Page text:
The Economic Roots of the Crisis in Education


Posted on October 5, 2007  /  1 Comments

The Education Forum held the first of its discussion series on education (in Sinhala and Tamil) yesterday, Oct 4, 2007, at the Sri Lanka Foundation Institute. The first featured presentation (Presentation_IUSF) was by Duminda Nagamuwa of the inter University Federation of Students. He gave a succinct presentation about the crisis in education cutting down an original 48 slides to 12 , respecting our request to limit the presentation to 20 minutes.

There was agreement that we have a crisis in education, although we did not have time to debate the statistics presented. More important was the lively debate that followed on the roots of the crisis. Duminda’s contention was that people are already supporting the state with their tax money and if we did not have so much waste and corruption we can go from less than 2% of GDP to a a 7% of the expenditure we apparently had in 1977.

Another argument was that by producing food that can be grown here and cutting down corruption, the money saved can be used for free education for all.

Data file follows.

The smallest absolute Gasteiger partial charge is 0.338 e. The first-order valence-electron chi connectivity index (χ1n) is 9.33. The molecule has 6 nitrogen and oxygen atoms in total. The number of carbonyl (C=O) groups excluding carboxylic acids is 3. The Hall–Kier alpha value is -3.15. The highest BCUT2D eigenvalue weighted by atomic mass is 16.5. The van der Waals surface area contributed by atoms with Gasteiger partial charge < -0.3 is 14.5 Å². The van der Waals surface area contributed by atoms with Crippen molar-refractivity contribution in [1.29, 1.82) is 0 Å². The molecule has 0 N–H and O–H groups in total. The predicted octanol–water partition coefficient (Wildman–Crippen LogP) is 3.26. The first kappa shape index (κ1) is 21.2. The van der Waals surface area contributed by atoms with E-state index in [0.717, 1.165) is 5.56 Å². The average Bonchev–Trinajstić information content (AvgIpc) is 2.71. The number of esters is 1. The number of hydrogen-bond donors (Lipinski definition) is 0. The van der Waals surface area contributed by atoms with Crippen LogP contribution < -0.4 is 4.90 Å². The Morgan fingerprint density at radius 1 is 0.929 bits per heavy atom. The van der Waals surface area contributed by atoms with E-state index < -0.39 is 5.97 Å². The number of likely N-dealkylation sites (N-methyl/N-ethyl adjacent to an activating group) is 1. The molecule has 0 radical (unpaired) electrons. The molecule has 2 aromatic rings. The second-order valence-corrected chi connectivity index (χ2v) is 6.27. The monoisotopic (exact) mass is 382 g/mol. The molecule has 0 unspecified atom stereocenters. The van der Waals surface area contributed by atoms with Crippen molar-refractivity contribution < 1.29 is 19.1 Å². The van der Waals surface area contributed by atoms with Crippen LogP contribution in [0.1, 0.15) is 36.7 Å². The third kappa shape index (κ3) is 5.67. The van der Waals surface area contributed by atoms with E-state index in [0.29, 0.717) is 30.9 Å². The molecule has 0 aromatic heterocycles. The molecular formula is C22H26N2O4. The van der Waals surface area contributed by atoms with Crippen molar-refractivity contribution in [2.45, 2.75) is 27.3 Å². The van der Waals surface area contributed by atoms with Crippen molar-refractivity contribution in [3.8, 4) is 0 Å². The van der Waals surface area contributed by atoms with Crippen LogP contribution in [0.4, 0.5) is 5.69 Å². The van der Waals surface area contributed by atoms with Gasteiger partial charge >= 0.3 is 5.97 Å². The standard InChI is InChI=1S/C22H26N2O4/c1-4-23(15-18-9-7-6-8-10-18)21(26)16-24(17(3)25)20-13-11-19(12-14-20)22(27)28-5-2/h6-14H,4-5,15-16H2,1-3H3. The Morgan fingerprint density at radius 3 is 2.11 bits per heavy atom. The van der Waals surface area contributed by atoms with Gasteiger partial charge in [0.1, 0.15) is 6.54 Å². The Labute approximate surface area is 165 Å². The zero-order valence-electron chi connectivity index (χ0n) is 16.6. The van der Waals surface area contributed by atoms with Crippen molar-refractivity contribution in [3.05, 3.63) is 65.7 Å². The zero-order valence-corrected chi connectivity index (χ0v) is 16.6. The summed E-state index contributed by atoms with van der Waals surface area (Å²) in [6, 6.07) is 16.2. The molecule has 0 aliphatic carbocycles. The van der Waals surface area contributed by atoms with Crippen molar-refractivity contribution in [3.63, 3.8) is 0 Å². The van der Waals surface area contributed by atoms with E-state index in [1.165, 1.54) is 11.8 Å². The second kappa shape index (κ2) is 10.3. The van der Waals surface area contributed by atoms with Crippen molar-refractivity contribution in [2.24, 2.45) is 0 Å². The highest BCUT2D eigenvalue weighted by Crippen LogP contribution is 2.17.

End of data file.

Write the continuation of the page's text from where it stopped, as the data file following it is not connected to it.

RMB Senanayake, Harsha de Silva, Luxman Siriwardena and others were up in arms about what they said were simplistic and even wrong economic arguments. RMBS made the interesting point that subsidies are funded not by direct taxes but by inflation which is a burden on the poor and a damper on growth. Another counter argument was that even with a different set of politicians and bureaucrats could not do a better job providing quality education for free because the principal-agent problem would always be there. One interesting feature was the generation gap between those presenting the two opposite view points.

The group of about 35 dispersed after deciding that the second discussion would be held nest first Thursday of the month (Nov 8th) in a panel format. Nishantha Kamaladasa proposed that we should address equity of access, quality of education and funding and there was wide agreement to the proposal.

There was also agreement that the proposed expert committee and their recommendation on an education Act can turn out to be joke like the National Education Commission’s recommendations on grade 1 admissions where the Ministry of Education did not back it up with the result that the chief Justice and the old boys doing whatever they pleased.
Stay tuned for the next discussion!

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